Six nurses and two supervisors were trained on prescreening counseling, data collection and VIA screening methods in a primary health care center setting by an investigator and gynecological oncology consultant from the Radiation and Isotopes Center in Khartoum. A campaign to raise public awareness about cervical cancer among the local women was performed. Posters and pamphlets were distributed to women in public places at primary health centers, shopping centers, and transport centers. A program about cervical cancer and VIA screening methods was presented by a gynecological oncologist and investigator at the local radio broadcasting station. In addition, in the context of Friday and Sunday prayers, Imams in mosques and clerks in churches talked about cervical cancer screening and encouraged women to participate in the screening project.

House-to-house visits were used to recruit participants. During the home visits, pamphlets were distributed, and women were informed about cervical cancer and about the opportunity for prevention and treatment by early detection. Healthy nonpregnant women aged 25–50 years living in Khartoum State in Sudan who were voluntarily willing to participate in screening were included in the study. Eligible women were given an appointment for screening at the cervical cancer screening clinic, and questionnaires containing sociodemographic, obstetric, and gynecologic variables and other risks factors were filled in. At the screening clinic, a counseling session about the screening test procedures was delivered either at an individual or a group level. Written informed consent was signed by all women who had agreed to have a screening test.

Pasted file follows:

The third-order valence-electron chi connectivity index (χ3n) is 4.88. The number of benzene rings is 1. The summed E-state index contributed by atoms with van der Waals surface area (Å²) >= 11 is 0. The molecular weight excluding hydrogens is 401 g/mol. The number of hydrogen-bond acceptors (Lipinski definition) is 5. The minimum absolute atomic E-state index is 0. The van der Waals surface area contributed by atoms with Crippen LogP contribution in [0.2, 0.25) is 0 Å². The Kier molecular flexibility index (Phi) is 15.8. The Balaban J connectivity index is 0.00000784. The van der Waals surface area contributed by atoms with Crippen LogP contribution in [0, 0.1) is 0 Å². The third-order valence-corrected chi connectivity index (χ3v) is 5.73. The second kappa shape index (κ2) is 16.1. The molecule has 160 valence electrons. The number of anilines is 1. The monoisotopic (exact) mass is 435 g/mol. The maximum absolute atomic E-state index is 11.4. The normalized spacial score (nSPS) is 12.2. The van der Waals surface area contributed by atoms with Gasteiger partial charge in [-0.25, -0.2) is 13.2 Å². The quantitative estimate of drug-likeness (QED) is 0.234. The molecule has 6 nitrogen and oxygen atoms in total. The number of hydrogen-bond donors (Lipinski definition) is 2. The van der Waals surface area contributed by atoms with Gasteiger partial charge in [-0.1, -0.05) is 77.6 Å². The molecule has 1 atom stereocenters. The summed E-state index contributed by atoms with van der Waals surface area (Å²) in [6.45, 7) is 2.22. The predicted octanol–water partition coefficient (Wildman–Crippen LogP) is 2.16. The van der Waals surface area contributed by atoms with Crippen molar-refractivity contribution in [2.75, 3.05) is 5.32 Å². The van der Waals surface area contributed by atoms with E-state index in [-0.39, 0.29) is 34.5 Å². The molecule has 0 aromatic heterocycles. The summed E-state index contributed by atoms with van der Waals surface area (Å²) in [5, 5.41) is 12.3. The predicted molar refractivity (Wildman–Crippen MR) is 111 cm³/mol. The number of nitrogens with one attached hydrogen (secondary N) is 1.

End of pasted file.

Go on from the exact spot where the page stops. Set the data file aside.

The VIA test was performed by adding 5 mL of acetic acid (vinegar) to 95 mL of distal water in a sterile kidney dish to compose 5% acetic acid. Women were asked to lie on their back in a lithotomy position, in the presence of a good source of light. The external genitals were inspected and cleaned with use of gauze and normal saline, and then a sterile bivalve speculum was inserted into the vagina. The vagina wall and cervix were inspected for the presence of tumors and other diseases. Any mucus or discharge at the cervix was cleaned with the use of sterile cotton. Then, the squamocolumnar junction was determined and acetic acid was applied. VIA positive was defined as well-marginated, raised, opaque, aceto-white lesion at the squamocolumnar junction.21 VIA-positive women were referred to the oncology gynecologist at the Radiation and Isotopes Center for treatment. VIA-negative women were assured and asked to have the test repeated after 5 years. Women who had other diseases such as bacterial or fungal infection were also treated at the screening center. The treatment was offered free of charge.

Statistical analysis

Descriptive statistics was used to characterize participants; Chi-square, and Fischer’s exact tests were used to assess differences in proportions between dichotomous outcome and explanatory variables; and the Student’s t-test was used to assess differences in means of age. Odds ratios (ORs) were calculated to assess associations between risk factors and diagnosis of cervical cancer with use of the VIA test. Significance level was set at P < 0.05 and CI at 95%. All statistical analyses were performed using Stata Version 9.2 (StataCorp, College Station, TX).

Results